AI News, Trash Hauling Robots Are Cool, But Do We Really Need Them?

Trash Hauling Robots Are Cool, But Do We Really Need Them?

Volvo Group is partnering with Chalmers University of Technology and Mälardalen University in Sweden, Penn State University, and Renova (a Swedish waste recycling company) to “develop a robot that interacts with the refuse truck and its driver to accomplish the work.” The concept image above shows some mobile manipulators capable of lifting heavy loads and dynamically navigating (and balancing) in an unstructured environment.

I kind of feel like this is one of those situations where, if you’re Volvo, you can put a substantial amount of effort into designing some mobile manipulator to drive up people’s driveways, find their trash bins, figure out how to grab and (if necessary) lift them, carry them to the truck, dump them, and then put them back where they belong.

Or, you can just make sure everyone has standardized trash and recycle bins, ask them to spend 30 extra seconds putting them down by the street, and then just adapt existing technologies to make garbage trucks with those grabby arm thingies completely autonomous.

The dawn of robot garbage men is upon us

As robots threaten to snatch all the good bellhop and sous chef gigs away from sentient beings, garbage collectors in Sweden, a country with very little garbage to begin with, also now have good reason to worry about the future of their given profession.

Functioning as a separate corporate entity from the iconic Swedish carmaker of the same name for over a decade, Volvo Group focuses exclusively on the manufacture of trucks, buses, construction equipment and vehicles used in the collection of household waste — vehicles traditionally manned by small teams of humans.

Described by project lead Per-Lage Götvall, as 'a way to stretch the imagination and test new concepts to shape transport solutions for tomorrow,' Volvo Group explains the basic purpose of ROAR: I’m not entirely sure how a fleet of trash can-toting wheeled machines zipping around a neighborhood at the crack of dawn would necessarily be quieter or more discreet.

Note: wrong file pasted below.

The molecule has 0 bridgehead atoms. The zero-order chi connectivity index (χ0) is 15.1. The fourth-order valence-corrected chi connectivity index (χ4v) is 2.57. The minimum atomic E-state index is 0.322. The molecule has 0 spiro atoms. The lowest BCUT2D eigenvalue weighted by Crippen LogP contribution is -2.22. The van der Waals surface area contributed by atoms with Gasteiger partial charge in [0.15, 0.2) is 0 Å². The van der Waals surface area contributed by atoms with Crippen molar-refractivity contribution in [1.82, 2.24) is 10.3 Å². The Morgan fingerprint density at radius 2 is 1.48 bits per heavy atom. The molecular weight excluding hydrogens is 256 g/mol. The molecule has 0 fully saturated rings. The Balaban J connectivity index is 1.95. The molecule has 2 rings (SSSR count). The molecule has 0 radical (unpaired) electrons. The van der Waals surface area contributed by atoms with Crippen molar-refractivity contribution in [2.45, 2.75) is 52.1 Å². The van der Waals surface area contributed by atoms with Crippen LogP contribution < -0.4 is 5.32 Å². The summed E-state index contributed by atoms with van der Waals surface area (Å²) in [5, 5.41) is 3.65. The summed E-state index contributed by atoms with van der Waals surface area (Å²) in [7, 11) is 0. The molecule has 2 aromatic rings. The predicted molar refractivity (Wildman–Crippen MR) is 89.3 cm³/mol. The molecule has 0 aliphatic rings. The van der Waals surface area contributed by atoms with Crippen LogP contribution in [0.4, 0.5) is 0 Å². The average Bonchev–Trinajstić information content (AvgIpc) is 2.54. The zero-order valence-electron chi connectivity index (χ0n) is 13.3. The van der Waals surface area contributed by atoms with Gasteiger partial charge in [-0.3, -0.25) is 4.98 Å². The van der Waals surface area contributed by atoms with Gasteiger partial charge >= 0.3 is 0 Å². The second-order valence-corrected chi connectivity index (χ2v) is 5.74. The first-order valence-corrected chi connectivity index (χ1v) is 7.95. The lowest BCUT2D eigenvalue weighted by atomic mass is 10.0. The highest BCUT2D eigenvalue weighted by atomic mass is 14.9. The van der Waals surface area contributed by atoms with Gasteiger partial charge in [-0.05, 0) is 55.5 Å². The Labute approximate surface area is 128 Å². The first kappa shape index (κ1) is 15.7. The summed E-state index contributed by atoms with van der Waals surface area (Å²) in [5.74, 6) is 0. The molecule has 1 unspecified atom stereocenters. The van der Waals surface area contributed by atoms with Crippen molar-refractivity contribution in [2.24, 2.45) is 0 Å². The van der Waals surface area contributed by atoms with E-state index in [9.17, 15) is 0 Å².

Functioning as a sort of on-demand garbage man that went door-to-door collecting household trash, DustCart was conceived as a less noisy alternative to conventional garbage trucks that often have difficulty navigating the charming — but prohibitively tight — streets of small Italian towns.

Volvo Takes the Right First Step in Autonomous Garbage Collection

In September of 2015, Volvo announced that it was developing a robot designed to pick up trash bins and take them to a garbage truck.

Navigating a large vehicle around tight urban and suburban streets while driving backwards is tricky even with practice, and there are severe limits on what the driver is able to see, even if the vehicle is outfitted with rear cameras.

Simply put, this particular task is one where an autonomous system seems like most of the time it can perform better than even an experienced human, and it’sone where there are plenty of ways for the system to safely fail, whether by coming to an immediate stop or handing control back to the attending human.

Volvo plans on continuing this project (in partnership with Swedish waste management company Renova) until the end of 2017, at which point there will be “an extremely thorough evaluation of functionality, safety and, not least, how well this type of vehicle is accepted by drivers, other road users and local residents.”

Regarding Volvo's long term vision of using little robots to pick up bins and bring them to the truck, we're still somewhat skeptical, but I'd like to share a comment thatSean Brennan from Pennsylvania State University (a collaborator on that project) left on our original post, explaining why mobile robotic trash collectors are not necessarily a crazy idea: In much of Europe, there's no curb-side pick up nor any way to do this easily.

New Wall-E style robot aims to make our streets cleaner

There has often been a disconnect between the kind of robots depicted in popular culture with the kind of robots that have gained traction in modern life.  For instance, the robot used in the Hollywood blockbuster Wall-E has more in common with ET than most robots in action today.

“This project provides a way to stretch the imagination and test new concepts to shape transport solutions for tomorrow.” The project team will continue developing the prototype further, before it is hopefully deployed on a vehicle designed by Renova in the summer of 2016.

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